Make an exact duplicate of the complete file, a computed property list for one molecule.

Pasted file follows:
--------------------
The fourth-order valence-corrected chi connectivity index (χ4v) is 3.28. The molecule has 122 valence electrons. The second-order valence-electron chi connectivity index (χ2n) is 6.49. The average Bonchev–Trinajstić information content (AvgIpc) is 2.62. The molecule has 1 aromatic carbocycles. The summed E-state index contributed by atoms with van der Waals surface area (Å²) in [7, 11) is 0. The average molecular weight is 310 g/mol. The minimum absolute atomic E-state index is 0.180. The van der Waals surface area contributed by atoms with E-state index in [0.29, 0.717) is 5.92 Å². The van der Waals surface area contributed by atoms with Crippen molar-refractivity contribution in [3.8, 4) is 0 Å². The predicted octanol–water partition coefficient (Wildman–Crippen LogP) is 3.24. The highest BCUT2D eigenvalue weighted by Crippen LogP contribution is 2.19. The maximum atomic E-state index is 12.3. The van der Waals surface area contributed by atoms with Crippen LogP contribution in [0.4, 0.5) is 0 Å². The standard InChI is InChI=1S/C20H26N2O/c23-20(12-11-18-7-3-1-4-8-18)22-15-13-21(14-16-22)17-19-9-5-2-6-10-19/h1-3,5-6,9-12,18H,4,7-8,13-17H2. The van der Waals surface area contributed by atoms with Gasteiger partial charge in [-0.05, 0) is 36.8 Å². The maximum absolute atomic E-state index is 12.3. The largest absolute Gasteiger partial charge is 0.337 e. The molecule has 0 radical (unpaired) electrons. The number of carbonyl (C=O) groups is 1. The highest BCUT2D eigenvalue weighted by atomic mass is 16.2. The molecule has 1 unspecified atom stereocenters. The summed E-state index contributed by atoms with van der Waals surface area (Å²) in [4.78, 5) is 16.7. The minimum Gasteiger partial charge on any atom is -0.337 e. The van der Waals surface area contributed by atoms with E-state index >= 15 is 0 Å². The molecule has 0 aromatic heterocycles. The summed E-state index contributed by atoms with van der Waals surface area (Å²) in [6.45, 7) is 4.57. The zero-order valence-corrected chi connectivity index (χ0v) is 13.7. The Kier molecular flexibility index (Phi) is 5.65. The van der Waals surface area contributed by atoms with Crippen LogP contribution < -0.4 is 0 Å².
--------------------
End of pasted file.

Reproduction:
The fourth-order valence-corrected chi connectivity index (χ4v) is 3.28. The molecule has 122 valence electrons. The second-order valence-electron chi connectivity index (χ2n) is 6.49. The average Bonchev–Trinajstić information content (AvgIpc) is 2.62. The molecule has 1 aromatic carbocycles. The summed E-state index contributed by atoms with van der Waals surface area (Å²) in [7, 11) is 0. The average molecular weight is 310 g/mol. The minimum absolute atomic E-state index is 0.180. The van der Waals surface area contributed by atoms with E-state index in [0.29, 0.717) is 5.92 Å². The van der Waals surface area contributed by atoms with Crippen molar-refractivity contribution in [3.8, 4) is 0 Å². The predicted octanol–water partition coefficient (Wildman–Crippen LogP) is 3.24. The highest BCUT2D eigenvalue weighted by Crippen LogP contribution is 2.19. The maximum atomic E-state index is 12.3. The van der Waals surface area contributed by atoms with Crippen LogP contribution in [0.4, 0.5) is 0 Å². The standard InChI is InChI=1S/C20H26N2O/c23-20(12-11-18-7-3-1-4-8-18)22-15-13-21(14-16-22)17-19-9-5-2-6-10-19/h1-3,5-6,9-12,18H,4,7-8,13-17H2. The van der Waals surface area contributed by atoms with Gasteiger partial charge in [-0.05, 0) is 36.8 Å². The maximum absolute atomic E-state index is 12.3. The largest absolute Gasteiger partial charge is 0.337 e. The molecule has 0 radical (unpaired) electrons. The number of carbonyl (C=O) groups is 1. The highest BCUT2D eigenvalue weighted by atomic mass is 16.2. The molecule has 1 unspecified atom stereocenters. The summed E-state index contributed by atoms with van der Waals surface area (Å²) in [4.78, 5) is 16.7. The minimum Gasteiger partial charge on any atom is -0.337 e. The van der Waals surface area contributed by atoms with E-state index >= 15 is 0 Å². The molecule has 0 aromatic heterocycles. The summed E-state index contributed by atoms with van der Waals surface area (Å²) in [6.45, 7) is 4.57. The zero-order valence-corrected chi connectivity index (χ0v) is 13.7. The Kier molecular flexibility index (Phi) is 5.65. The van der Waals surface area contributed by atoms with Crippen LogP contribution < -0.4 is 0 Å².